Bulgarian salaries : why should we talk about purchasing power parity ?

Bulgarian salaries

When are we going to start talking about salaries in Purchasing Power Parity instead of euros ? We are living in the era of ERASMUS, of the euro (even if some people would love to see it disappear), of the web 2.0 or even 3.0, but, there still exists many economic disparities within the European Union and the professional mobility is still very limited.  

According to some numbers of 2013, there were only 3,2% among the 500 million Europeans who tried an experience in another state of the E.U. Despite the fact that we believe that the lack of a common official language is having a huge impact on that situation, we still believe that salaries distortions are also having a huge impact on the lack of will of people to try an experience elsewhere. 

Would it not be time to use a common « currency » like the purchasing power parity when it comes to compare salaries in countries which do not stand at the same level of development ?

We are already doing it when we compare GDPs of countries which are totally different from each other so why are we not doing it when we speak about salaries ? In order to illustrate our point, we will take the example of two countries that we know very well : France and Bulgaria of course.

These two countries are totally different from an economic point of view. France is the second economical power in Europe, just behind Germany, and Bulgaria, according to the economists of Brussels, is the poorest country on the union.

The average salary in Bulgaria is around 400 euros per month. True, this sounds extremely low for a Frenchman. Despite the fact that most of the salaries are bellow 1 000 euros per month, there are still jobs which pay extremely well, especially in I.T. And we are here speaking about real local jobs from Bulgarian companies. We are not speaking about expat contract which can pay sometimes up to 10 000 euros per month with a house in Boyana, a select residential district in Sofia, and a car with a driver. So, even if these “good” jobs are still very specific to some functions and some sectors, there are many jobs in Bulgaria which pay around 800, 1 000 euros and sometimes up to 2 000 euros per month.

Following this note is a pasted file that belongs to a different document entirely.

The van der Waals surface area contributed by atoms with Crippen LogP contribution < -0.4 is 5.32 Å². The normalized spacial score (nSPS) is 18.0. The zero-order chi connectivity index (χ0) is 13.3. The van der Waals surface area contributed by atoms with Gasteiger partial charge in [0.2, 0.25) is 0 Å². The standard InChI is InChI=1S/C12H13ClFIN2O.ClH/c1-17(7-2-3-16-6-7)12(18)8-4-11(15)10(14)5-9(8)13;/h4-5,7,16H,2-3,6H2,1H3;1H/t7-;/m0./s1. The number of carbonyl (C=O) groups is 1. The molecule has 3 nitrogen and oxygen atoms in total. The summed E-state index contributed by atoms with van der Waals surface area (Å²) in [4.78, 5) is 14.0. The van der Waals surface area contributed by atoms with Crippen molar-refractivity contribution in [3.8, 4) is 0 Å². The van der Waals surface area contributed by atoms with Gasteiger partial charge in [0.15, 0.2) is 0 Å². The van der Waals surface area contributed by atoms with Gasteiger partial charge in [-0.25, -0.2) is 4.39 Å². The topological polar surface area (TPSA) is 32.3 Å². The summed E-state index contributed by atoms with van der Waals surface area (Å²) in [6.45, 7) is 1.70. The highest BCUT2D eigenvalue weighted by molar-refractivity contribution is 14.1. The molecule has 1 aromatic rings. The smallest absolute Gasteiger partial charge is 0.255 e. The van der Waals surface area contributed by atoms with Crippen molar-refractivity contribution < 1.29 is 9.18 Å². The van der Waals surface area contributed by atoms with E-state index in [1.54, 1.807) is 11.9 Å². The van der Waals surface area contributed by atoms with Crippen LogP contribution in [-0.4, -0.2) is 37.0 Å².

To be very familiar with both job markets in France and in Bulgaria, we can tell that :

the jobs which pay around 800-1 000 euros in Bulgaria, pay around 1 600-1 900 euros in France

Psychologically, it is very hard for a Frenchman to accept a cut of 50% of his salary to come work in Bulgaria even if the job offered by the Bulgarian company is really interesting and with a lot of career evolution perspectives.

That’s really a pity because the cost of life in Bulgaria is about 3 times lower than in France so even with a salary cut by half, the purchasing power is still 50% higher in Bulgaria than in France. 

By thinking in euros and in absolute value, we are certain that many Europeans from the West miss great opportunities in the East

Because we believe that the case between France and Bulgaria also exists between Belgium, Germany, the Netherlands and Romania, Poland, and Slovakia for example.

As a result, we believe that if Europe wants to encourage the professional mobility within the states, it would be necessary to develop a comparative tool which would help to compare salaries between countries which do not stand at the same level of economic development. We are already doing it when we compare GDPs so why don’t we do the same when we compare salaries?

For sure, this would contribute to break the psychological barriers by helping people compare what is comparable.

Alexandre Kolow

Entrepreneurship & Economics Editor

Alexandre felt in love with Bulgaria when he came for the first time in 2003 to work for a French company. He believes that Bulgaria is like a rough diamond which has still not been cut.

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